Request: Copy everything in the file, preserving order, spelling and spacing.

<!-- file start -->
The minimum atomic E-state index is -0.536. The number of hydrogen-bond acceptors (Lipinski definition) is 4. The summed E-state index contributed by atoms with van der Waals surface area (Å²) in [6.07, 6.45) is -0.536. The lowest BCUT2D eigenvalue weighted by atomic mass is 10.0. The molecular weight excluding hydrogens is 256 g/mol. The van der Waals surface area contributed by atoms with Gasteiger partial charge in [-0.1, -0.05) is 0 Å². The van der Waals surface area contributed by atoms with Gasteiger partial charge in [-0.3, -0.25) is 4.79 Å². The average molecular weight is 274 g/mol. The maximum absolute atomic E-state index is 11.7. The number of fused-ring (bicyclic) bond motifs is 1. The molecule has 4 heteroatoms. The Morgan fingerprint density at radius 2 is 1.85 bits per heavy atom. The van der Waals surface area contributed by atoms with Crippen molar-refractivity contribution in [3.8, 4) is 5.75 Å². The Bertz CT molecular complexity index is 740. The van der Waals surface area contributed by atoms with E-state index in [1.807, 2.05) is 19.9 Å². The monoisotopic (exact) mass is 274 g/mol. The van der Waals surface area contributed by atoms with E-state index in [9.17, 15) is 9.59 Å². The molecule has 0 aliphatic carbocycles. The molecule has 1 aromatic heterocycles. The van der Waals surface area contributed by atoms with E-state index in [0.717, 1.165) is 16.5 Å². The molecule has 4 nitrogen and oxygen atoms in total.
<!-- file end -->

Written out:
The minimum atomic E-state index is -0.536. The number of hydrogen-bond acceptors (Lipinski definition) is 4. The summed E-state index contributed by atoms with van der Waals surface area (Å²) in [6.07, 6.45) is -0.536. The lowest BCUT2D eigenvalue weighted by atomic mass is 10.0. The molecular weight excluding hydrogens is 256 g/mol. The van der Waals surface area contributed by atoms with Gasteiger partial charge in [-0.1, -0.05) is 0 Å². The van der Waals surface area contributed by atoms with Gasteiger partial charge in [-0.3, -0.25) is 4.79 Å². The average molecular weight is 274 g/mol. The maximum absolute atomic E-state index is 11.7. The number of fused-ring (bicyclic) bond motifs is 1. The molecule has 4 heteroatoms. The Morgan fingerprint density at radius 2 is 1.85 bits per heavy atom. The van der Waals surface area contributed by atoms with Crippen molar-refractivity contribution in [3.8, 4) is 5.75 Å². The Bertz CT molecular complexity index is 740. The van der Waals surface area contributed by atoms with E-state index in [1.807, 2.05) is 19.9 Å². The monoisotopic (exact) mass is 274 g/mol. The van der Waals surface area contributed by atoms with E-state index in [9.17, 15) is 9.59 Å². The molecule has 0 aliphatic carbocycles. The molecule has 1 aromatic heterocycles. The van der Waals surface area contributed by atoms with E-state index in [0.717, 1.165) is 16.5 Å². The molecule has 4 nitrogen and oxygen atoms in total.